Illinois Clearly Defines When Motor Vehicle Negligence is Afforded Immunity Under the EMS Act

Author: Nathan Berkeley

Guest Editor: David Kahn

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September 1, 2020 8:30am

Illinois is one of 24 states with providing immunity to authorized paramedics and emergency medical responders. Section 3.150(a) of the Illinois Emergency Medical Services (EMS) Systems Act (the “EMS Act”) grants civil liability immunity for emergency or non-emergency medical services provided during department training, conducting their duties, or in an emergency, excluding willful and wanton misconduct. The public policy reasons for providing immunity to emergency medical personnel are clear – to encourage paramedics to swiftly provide medical assistance without fear of liability. But what happens when a plaintiff seeks to impose liability for acts not related, or only tangentially related, to the medical care provided by paramedics? In a 4 – 3 split decision, the Supreme Court of Illinois recently addressed this issue in Hernandez v. Lifeline Ambulance, LLC (2020) 2020 WL 3273486, by determining when emergency medical responders can be held liable for motor vehicle negligence.


While driving in downtown Chicago, motorist/Plaintiff Roberto Hernandez was injured after his vehicle was struck by a private ambulance owned by Lifeline Ambulance after it ran a red light. Plaintiff’s complaint alleged at the time of the accident, the ambulance’s lights and sirens were not engaged and it was undisputed the ambulance was not providing medical assistance or transporting a patient at the time of the accident. Rather, the ambulance was en route to pick up a patient many miles away for non-emergency transport following dialysis. Based on these facts the Defendants sought immunity under Illinois’ EMS Act arguing they were performing “non-emergency medical services” by driving to pick up and transport a patient.

Following the filing of a motion to dismiss, the circuit court granted defendants’ motion as to two counts derived from simple negligence leaving only one cause of action for willful and wanton misconduct. The circuit court’s ruling was appealed and reversed as the appellate court sided with Plaintiff noting the EMS Act defines “non-emergency medical services” as medical services rendered to patients ‘during transportation of such patient to health care facilities.’ The Supreme Court of Illinois reviewed the appellate court decision to determine whether Section 3.150(a) of the EMS Act immunizes defendants from liability with respect to a negligence claim resulting from a traffic accident that occurred on the way to pick up a patient for a nonemergency transport.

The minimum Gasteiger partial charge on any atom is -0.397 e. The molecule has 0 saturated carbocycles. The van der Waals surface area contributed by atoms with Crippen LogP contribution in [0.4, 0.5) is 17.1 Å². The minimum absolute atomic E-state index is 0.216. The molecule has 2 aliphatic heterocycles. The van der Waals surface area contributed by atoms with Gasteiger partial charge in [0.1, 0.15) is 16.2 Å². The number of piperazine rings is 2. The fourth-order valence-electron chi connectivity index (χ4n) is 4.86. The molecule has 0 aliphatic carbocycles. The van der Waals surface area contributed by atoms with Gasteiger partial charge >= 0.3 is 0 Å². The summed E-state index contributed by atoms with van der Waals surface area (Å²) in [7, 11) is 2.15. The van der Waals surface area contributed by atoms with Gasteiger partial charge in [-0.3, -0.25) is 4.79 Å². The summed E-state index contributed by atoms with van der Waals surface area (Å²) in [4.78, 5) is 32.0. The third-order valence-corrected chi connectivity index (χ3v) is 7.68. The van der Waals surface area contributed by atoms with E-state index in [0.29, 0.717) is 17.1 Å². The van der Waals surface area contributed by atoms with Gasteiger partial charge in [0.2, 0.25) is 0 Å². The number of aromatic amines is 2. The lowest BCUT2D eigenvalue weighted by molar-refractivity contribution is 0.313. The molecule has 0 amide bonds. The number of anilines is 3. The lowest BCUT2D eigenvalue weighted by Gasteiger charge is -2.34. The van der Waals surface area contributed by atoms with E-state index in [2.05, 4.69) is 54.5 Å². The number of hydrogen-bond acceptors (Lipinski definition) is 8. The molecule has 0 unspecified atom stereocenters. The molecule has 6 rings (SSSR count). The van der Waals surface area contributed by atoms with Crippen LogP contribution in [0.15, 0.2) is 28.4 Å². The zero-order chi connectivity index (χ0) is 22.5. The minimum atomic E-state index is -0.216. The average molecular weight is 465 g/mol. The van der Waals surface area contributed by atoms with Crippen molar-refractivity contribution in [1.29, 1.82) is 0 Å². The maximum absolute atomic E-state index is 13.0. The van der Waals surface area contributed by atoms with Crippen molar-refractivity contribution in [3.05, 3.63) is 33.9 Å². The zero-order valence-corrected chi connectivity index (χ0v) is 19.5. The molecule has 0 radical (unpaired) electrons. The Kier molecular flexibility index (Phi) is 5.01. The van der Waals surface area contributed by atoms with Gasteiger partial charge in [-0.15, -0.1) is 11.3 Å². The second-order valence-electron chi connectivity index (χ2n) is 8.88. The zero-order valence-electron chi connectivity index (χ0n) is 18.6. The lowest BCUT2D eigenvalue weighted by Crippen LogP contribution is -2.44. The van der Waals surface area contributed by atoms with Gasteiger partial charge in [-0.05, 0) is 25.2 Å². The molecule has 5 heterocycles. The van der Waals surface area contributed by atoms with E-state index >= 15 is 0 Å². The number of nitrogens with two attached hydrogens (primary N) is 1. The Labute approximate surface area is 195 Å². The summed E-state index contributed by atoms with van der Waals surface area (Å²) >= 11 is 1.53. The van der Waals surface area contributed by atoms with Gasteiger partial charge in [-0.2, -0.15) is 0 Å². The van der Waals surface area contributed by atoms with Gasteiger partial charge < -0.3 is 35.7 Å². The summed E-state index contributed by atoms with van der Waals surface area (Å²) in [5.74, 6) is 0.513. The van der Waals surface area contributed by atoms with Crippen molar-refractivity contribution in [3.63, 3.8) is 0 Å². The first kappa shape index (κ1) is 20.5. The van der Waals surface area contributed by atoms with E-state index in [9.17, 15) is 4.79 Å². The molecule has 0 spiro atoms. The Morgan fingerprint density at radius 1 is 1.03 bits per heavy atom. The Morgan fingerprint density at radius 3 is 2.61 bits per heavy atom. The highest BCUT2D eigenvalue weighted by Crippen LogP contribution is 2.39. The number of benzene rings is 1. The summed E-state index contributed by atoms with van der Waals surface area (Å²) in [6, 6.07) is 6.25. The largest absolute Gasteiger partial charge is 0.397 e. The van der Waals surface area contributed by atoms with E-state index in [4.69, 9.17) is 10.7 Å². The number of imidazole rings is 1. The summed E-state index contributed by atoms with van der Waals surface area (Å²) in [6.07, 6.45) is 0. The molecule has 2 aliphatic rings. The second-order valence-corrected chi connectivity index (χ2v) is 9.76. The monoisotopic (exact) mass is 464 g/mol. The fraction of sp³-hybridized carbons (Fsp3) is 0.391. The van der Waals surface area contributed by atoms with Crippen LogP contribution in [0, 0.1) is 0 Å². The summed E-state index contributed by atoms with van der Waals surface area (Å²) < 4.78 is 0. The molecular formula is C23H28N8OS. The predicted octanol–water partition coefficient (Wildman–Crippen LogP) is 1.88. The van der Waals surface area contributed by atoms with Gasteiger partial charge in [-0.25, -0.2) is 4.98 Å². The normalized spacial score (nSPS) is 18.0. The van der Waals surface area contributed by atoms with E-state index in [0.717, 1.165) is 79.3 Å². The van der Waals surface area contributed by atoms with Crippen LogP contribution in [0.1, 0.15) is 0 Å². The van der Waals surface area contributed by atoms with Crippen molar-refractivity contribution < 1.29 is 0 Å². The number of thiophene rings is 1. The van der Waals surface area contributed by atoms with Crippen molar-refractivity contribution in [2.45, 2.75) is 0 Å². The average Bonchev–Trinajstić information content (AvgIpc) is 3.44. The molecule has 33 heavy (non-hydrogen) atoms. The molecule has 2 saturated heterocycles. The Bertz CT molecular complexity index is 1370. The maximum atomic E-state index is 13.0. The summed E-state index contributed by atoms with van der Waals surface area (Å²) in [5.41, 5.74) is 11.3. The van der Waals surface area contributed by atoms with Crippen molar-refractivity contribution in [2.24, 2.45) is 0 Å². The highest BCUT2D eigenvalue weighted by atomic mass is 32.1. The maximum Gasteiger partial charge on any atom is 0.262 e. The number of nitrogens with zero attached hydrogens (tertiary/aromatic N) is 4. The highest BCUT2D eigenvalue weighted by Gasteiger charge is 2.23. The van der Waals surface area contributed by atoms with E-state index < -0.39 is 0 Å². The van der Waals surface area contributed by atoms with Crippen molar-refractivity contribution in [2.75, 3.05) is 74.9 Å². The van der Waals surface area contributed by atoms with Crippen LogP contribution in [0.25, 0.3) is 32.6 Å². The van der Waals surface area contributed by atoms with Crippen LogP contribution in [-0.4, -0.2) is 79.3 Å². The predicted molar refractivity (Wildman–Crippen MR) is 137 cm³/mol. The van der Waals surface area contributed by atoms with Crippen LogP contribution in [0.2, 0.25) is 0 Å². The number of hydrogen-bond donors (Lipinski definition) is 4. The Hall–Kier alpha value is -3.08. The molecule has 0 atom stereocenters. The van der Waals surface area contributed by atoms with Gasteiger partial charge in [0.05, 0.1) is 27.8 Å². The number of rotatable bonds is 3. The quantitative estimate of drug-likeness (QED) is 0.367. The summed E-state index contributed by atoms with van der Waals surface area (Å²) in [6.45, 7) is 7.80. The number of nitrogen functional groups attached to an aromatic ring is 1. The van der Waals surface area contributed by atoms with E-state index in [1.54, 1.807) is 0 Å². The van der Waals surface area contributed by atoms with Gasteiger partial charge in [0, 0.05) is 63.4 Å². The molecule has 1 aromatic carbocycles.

Illinois Supreme Court Analysis

In affirming the appellate court’s decision to deny immunity, the Supreme Court of Illinois sought to ascertain and give effect to the legislative intent of the EMS Act – specifically as to the critical term “non-emergency medical services.” It noted the absence of any explicit statutory reference of immunity for paramedics travelling to provide medical services. Instead, it pointed to the plain language of the statute which defined “non-emergency medical services” as “medical care, clinical observation, [and] medical monitoring rendered to patients…”.

The Court then sought to distinguish the matter from two Illinois Supreme Court cases cited by the defense. In rejecting the defense’s arguments, the Court held that the act of driving to a pick-up location for the non-emergency transport of a patient was not “preparatory conduct integral to providing medical care”, and thus not a covered act entitling defendants to immunity under the EMS Act.


The impact of the Illinois Supreme Court’s decision is noteworthy as it now appears to clearly define the time periods under which paramedics are afforded immunity under the EMS Act for motor vehicle negligence. Coupled with the Court’s prior ruling in Wilkins v. Williams, 991 N.E.2d 308 (Ill. 2013) [holding there is no distinction between ambulances operating under lights and siren and those not operating under lights and siren], immunity for motor vehicle negligence appears to be afforded only when an ambulance is in the act of transporting a patient for any purpose, irrespective of whether its lights and sirens are engaged.

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